It began more than a quarter-century ago when New Jersey made a play to lure sports teams from neighboring New York City. Established to be the cash cow for the enterprise was the Meadowlands racetrack, a major pari-mutuel operation that was about 11 minutes from Times Square through the Lincoln Tunnel.
The facility, later to be the venue for several professional sports teams, was owned by the N.J. Sports and Exposition Authority.
The operation preceded the Atlantic City casinos so business was hugely successful right from the start. Thoroughbred racing lagged a bit since it was conducted at night whereas the industry, for the most part, held its racing in the afternoons.
But, harness racing fell right into its element and within months, the Meadowlands Trots became the premier facility in North America. Soon, it not only staged races with the largest purses ”” an unheard of million dollar purse was offered for two-year-olds ”” but it also became host to the prestigious Hambletonian.
Business began declining with the development of the Boardwalk’s casinos with daily average handles dropping as the competition increased. In the 1990’s, the Meadowlands had an additional assault on its business with the establishment of the Connecticut casinos.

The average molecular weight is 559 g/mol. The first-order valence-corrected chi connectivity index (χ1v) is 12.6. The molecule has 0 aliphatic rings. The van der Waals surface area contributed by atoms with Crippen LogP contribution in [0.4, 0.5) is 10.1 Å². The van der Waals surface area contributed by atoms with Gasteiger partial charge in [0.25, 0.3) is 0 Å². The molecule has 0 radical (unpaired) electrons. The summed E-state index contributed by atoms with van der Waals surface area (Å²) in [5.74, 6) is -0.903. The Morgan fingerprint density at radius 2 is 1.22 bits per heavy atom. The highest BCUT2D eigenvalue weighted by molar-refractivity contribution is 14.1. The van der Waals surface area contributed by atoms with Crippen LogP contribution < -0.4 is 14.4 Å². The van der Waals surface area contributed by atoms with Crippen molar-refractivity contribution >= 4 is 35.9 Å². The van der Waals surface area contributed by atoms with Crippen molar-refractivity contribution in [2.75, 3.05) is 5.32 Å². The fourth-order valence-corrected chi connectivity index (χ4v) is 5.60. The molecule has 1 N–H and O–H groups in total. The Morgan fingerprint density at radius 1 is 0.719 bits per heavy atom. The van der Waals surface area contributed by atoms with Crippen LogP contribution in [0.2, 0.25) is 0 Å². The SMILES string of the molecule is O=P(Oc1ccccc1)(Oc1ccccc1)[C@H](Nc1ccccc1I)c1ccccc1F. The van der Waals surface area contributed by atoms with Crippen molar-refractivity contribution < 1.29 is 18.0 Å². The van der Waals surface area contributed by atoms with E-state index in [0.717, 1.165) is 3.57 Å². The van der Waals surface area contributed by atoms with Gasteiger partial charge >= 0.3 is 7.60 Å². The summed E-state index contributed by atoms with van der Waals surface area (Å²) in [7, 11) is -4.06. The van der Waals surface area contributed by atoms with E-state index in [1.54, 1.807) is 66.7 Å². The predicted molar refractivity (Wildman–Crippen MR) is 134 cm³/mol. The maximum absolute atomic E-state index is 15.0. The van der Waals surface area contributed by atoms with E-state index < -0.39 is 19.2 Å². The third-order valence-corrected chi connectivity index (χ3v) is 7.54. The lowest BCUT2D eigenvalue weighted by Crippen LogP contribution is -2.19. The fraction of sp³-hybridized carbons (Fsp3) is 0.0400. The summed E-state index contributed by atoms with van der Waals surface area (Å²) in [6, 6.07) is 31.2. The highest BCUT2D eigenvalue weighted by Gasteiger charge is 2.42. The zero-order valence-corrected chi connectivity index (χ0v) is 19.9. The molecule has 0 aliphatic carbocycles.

Recently, the track completed its annual Thoroughbred meeting and immediately track officials began apologizing for "the poor quality of racing." In fact, Bruce Garland who runs the track for the N.J. Sports and Exposition Authority, called the meeting "a disaster."
The decline in purses is the culprit, officials said, and decried a state law that requires the track to race a specified number of days each year, a factor that contributes to poor racing. In the near term, the track would like to cut back on its racing schedule but a more important fix would come from the addition of slot machines.
That hope, however, is given little chance of happening. Said one official, "With the lobbying power of such companies as Park Place Entertainment, Harrah’s Entertainment and MGM MIRAGE, there is little likelihood that state officials will bow to the concerns of the Meadowlands."
So, a racetrack that once led the industry, can now look forward to a continuing decline until state officials decide to find another use for the property.